Sometimes, baked goods don’t turn out quite as you planned. This was definitely the case with this weekend’s chocolate bear claw experiment. While they weren’t a complete and utter failure, they were bad enough that I made myself throw 11 out of 12 of them away. Still, just because this pastry flopped doesn’t mean the experience was a complete loss. In today’s post, I’ll go through exactly what I did this time and give some suggestions for future improvements. This recipe took all day and a lot of effort, so I don’t know that I’ll be trying it again anytime soon, at least not quite like this.
My bear claws most likely went wrong because I have developed a habit of gathering several different recipes and cobbling them together to meet my needs. I used the ingredients from this recipe for the chocolate puff pastry, but the method from the Joy of Cooking‘s recipe for Food Processor Puff Pastry. I also chose to assemble the claws in a way which seemed to make more sense to me, but does not appear to be the standard method when it comes to bear claw preparation. Having never made these before, I should have just picked one recipe and stuck with it. My hubris got in my way and stomped all over my bear claws.
I used the following ingredients:
For the chocolate puff pastry:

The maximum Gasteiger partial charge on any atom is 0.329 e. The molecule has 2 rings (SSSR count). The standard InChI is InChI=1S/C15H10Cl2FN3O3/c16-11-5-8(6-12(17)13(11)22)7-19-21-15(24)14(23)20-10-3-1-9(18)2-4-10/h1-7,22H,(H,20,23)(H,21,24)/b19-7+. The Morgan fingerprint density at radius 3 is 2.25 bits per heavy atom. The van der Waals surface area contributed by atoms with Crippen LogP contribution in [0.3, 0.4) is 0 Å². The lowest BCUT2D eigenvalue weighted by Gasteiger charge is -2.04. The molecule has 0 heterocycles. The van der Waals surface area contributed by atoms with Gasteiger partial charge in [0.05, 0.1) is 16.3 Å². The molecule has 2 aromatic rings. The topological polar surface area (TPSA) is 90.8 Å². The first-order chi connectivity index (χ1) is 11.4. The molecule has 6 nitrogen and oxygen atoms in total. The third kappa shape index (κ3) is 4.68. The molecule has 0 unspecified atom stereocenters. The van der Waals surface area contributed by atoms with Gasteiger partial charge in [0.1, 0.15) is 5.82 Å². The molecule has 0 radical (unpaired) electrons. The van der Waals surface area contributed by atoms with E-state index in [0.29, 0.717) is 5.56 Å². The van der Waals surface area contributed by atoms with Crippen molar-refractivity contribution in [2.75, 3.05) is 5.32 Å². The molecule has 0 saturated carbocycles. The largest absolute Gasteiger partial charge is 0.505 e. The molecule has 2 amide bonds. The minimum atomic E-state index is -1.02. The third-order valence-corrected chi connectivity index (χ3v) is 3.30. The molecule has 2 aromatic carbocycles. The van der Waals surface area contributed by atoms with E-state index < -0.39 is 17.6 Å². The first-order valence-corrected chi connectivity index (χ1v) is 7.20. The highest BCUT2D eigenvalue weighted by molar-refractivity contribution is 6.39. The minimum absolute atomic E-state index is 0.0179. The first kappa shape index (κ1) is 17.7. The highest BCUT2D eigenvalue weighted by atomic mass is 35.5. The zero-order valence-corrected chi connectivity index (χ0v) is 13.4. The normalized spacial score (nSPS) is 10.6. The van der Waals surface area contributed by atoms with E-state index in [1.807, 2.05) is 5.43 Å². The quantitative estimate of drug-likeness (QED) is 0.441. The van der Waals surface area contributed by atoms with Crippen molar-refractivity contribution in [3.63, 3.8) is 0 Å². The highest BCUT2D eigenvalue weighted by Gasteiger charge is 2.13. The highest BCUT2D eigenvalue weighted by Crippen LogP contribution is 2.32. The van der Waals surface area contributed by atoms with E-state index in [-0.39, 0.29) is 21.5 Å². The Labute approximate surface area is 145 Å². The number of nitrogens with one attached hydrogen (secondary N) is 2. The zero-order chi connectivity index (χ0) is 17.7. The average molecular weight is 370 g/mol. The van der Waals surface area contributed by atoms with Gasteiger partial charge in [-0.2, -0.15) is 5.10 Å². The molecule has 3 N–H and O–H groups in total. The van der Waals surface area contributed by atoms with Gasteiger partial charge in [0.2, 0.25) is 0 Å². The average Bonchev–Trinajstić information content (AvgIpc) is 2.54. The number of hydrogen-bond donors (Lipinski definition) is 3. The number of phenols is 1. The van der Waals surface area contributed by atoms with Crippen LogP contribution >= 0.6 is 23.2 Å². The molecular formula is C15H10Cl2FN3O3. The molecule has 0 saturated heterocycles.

- 2 cups plus 2 Tbsp. all-purpose flour, plus more for rolling
- 1 3/4 cups bread flour
- 39 Tbsp. cold butter, cut into 1/2″ pieces (9 tablespoons will go into the dough and 30 will go into the butter block)
- 1 1/3 cups cold water
- 1 scant Tbsp. salt (or 1 Tbsp. plus 1 tsp. Kosher salt like the recipe calls for)
- 1 1/4 cups cocoa powder
For the filling:
- 2/3 cup Speculoos cookie butter (you can buy this at Trader Joe’s)
- 1 cup mini chocolate chips
- 1/2 cup chopped walnuts
For baking ambiance:
- I chose this opportunity to break out A Night at the Opera by Queen. I completely forgot that my original plan for bear claws was Weird Al’s Running With Scissors (if you know the song Albuquerque, you might understand why this makes sense in my head). Maybe this is the real reason they didn’t come out right…
Let’s begin our journey!
The first task is to make the puff pastry. [This is something I had never tried before, and now I know why. It takes a lot of time and patience.] Put the flours and salt in the food processor and pulse to combine. Drop 9 tablespoons of the chilled butter cubes on top of the flour mixture. I’d like to point out that I used fresh butter here, but it probably would have been easier to use store-bought butter. My butter melted too easily, which caused trouble.
Pulse the mixture until it forms coarse crumbs.
Pour in the cold water and pulse until the dough begins to come together. This should happen rather quickly.
Scrape the dough out of the food processor onto a sheet of plastic wrap.
Form the dough into a 6″ square (use the plastic wrap to help shape it) and refrigerate for an hour.
Next, put the cocoa powder and the remaining 30 tablespoons of butter into the food processor. Process until the mixture looks like “fine gravel.” At this point, the recipe says to scrape the sides of the bowl and process until the mixture is smooth. I found that it never got smooth, so I attempted to use it as it was. This didn’t work.
After trying to work with this butter block for awhile, I poured the crumbs into a mixing bowl and added a tablespoon of cold water. Then I kneaded it with my hands a bit. You’re not supposed to do this for fear of melting the butter, but it had to come together somehow. Eventually, I ended up with a gross pile of greasy chocolate butter.